TRENTON, N.C. (WNCT) – Jones County paramedic students are practicing real life scenarios. It’s all to provide better care for Jones County residents.
Ryan Mills said, “We’ve all had that one that one code, that one person that’s died on you. You are always questioning yourself, that drug that you can’t get yet and that could have saved their lives even more and wouldn’t have died later on.”
Currently, Jones County EMS is classified at the Intermediate Level meaning they’re unable to give certain medications and perform other live saving skills when responding to a call.
If the patient needs certain drugs, responders have to wait until a paramedic from a neighboring county like Lenoir or Pitt arrives.
“It’s delaying time by talking to your dispatch center and they have to call their dispatch center and they have to dispatch their paramedic and sometimes there is a miscommunication unit and we miss the unit.”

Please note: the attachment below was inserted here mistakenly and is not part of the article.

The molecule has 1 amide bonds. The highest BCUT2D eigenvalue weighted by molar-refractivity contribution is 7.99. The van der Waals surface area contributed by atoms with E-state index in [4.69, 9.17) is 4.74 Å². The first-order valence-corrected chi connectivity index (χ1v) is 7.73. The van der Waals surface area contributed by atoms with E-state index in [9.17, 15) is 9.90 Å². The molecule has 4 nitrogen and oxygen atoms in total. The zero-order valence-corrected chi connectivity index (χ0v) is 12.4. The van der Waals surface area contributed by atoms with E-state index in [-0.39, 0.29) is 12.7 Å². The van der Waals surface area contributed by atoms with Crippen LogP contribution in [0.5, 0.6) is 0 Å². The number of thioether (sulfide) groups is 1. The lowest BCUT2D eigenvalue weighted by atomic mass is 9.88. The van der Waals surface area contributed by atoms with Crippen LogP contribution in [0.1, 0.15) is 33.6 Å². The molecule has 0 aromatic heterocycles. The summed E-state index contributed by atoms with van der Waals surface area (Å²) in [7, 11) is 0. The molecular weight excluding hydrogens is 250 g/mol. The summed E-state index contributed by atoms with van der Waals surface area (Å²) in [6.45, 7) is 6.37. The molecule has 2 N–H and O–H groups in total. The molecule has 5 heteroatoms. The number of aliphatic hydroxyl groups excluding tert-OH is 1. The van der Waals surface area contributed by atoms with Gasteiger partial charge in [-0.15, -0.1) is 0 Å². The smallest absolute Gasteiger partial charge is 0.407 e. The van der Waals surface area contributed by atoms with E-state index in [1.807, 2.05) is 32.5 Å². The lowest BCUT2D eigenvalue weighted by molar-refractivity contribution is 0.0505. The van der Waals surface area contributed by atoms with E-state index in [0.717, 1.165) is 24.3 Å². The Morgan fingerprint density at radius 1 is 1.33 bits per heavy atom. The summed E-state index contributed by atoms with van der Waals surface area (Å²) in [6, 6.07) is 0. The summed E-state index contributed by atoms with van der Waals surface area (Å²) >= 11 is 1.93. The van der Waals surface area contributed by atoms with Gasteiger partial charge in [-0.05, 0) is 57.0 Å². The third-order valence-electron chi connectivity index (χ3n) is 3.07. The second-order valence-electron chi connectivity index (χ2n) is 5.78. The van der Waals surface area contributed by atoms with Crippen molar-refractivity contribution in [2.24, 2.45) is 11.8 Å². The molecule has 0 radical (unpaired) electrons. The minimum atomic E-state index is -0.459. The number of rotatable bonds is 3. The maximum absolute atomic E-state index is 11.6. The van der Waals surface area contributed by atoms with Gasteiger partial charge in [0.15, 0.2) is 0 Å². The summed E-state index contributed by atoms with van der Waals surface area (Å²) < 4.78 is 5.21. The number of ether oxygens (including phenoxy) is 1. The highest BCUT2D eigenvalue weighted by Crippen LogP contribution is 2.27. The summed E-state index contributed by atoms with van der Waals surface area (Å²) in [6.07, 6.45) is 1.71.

In the next few months, Jones County will move to Paramedic, which is the highest level of care.
“It’s going to help with time, we won’t have that issue anymore. We will have that unit there and we can help people.”
Joy Wynne said, “Being at a Paramedic Level means there’s more chance for survival to make it to the hospital in that golden window of time.”
Jones County EMS students are receiving all of their training at Lenoir Community College. The goal is to be at the highest level of care by July 1st.